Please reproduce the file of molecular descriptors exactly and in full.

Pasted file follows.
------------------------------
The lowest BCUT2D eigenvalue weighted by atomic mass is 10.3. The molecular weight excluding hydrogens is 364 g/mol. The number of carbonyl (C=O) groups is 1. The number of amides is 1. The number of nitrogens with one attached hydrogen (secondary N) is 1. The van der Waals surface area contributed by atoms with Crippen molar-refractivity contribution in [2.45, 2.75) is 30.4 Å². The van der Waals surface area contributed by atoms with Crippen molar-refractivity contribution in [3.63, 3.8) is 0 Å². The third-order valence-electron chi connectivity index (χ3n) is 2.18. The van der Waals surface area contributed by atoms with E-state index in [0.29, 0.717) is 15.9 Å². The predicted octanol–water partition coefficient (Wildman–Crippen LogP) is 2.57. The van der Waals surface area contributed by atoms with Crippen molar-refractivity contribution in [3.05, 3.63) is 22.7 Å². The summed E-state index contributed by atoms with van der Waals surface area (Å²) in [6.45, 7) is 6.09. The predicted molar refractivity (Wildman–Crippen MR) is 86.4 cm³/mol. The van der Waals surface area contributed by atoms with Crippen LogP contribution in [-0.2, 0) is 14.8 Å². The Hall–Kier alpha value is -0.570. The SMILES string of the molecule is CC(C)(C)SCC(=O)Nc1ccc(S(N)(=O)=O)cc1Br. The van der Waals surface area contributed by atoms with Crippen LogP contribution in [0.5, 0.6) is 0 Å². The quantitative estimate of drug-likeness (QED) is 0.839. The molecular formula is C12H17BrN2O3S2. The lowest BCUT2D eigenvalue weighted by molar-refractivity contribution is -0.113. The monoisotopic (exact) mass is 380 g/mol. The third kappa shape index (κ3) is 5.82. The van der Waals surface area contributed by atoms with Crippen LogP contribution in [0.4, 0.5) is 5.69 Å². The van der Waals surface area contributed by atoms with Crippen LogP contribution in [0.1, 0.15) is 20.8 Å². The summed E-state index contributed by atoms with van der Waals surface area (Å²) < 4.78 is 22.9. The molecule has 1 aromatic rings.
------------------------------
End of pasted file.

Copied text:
The lowest BCUT2D eigenvalue weighted by atomic mass is 10.3. The molecular weight excluding hydrogens is 364 g/mol. The number of carbonyl (C=O) groups is 1. The number of amides is 1. The number of nitrogens with one attached hydrogen (secondary N) is 1. The van der Waals surface area contributed by atoms with Crippen molar-refractivity contribution in [2.45, 2.75) is 30.4 Å². The van der Waals surface area contributed by atoms with Crippen molar-refractivity contribution in [3.63, 3.8) is 0 Å². The third-order valence-electron chi connectivity index (χ3n) is 2.18. The van der Waals surface area contributed by atoms with E-state index in [0.29, 0.717) is 15.9 Å². The predicted octanol–water partition coefficient (Wildman–Crippen LogP) is 2.57. The van der Waals surface area contributed by atoms with Crippen molar-refractivity contribution in [3.05, 3.63) is 22.7 Å². The summed E-state index contributed by atoms with van der Waals surface area (Å²) in [6.45, 7) is 6.09. The predicted molar refractivity (Wildman–Crippen MR) is 86.4 cm³/mol. The van der Waals surface area contributed by atoms with Crippen LogP contribution in [-0.2, 0) is 14.8 Å². The Hall–Kier alpha value is -0.570. The SMILES string of the molecule is CC(C)(C)SCC(=O)Nc1ccc(S(N)(=O)=O)cc1Br. The van der Waals surface area contributed by atoms with Crippen LogP contribution in [0.5, 0.6) is 0 Å². The quantitative estimate of drug-likeness (QED) is 0.839. The molecular formula is C12H17BrN2O3S2. The lowest BCUT2D eigenvalue weighted by molar-refractivity contribution is -0.113. The monoisotopic (exact) mass is 380 g/mol. The third kappa shape index (κ3) is 5.82. The van der Waals surface area contributed by atoms with Crippen LogP contribution in [0.4, 0.5) is 5.69 Å². The van der Waals surface area contributed by atoms with Crippen LogP contribution in [0.1, 0.15) is 20.8 Å². The summed E-state index contributed by atoms with van der Waals surface area (Å²) < 4.78 is 22.9. The molecule has 1 aromatic rings.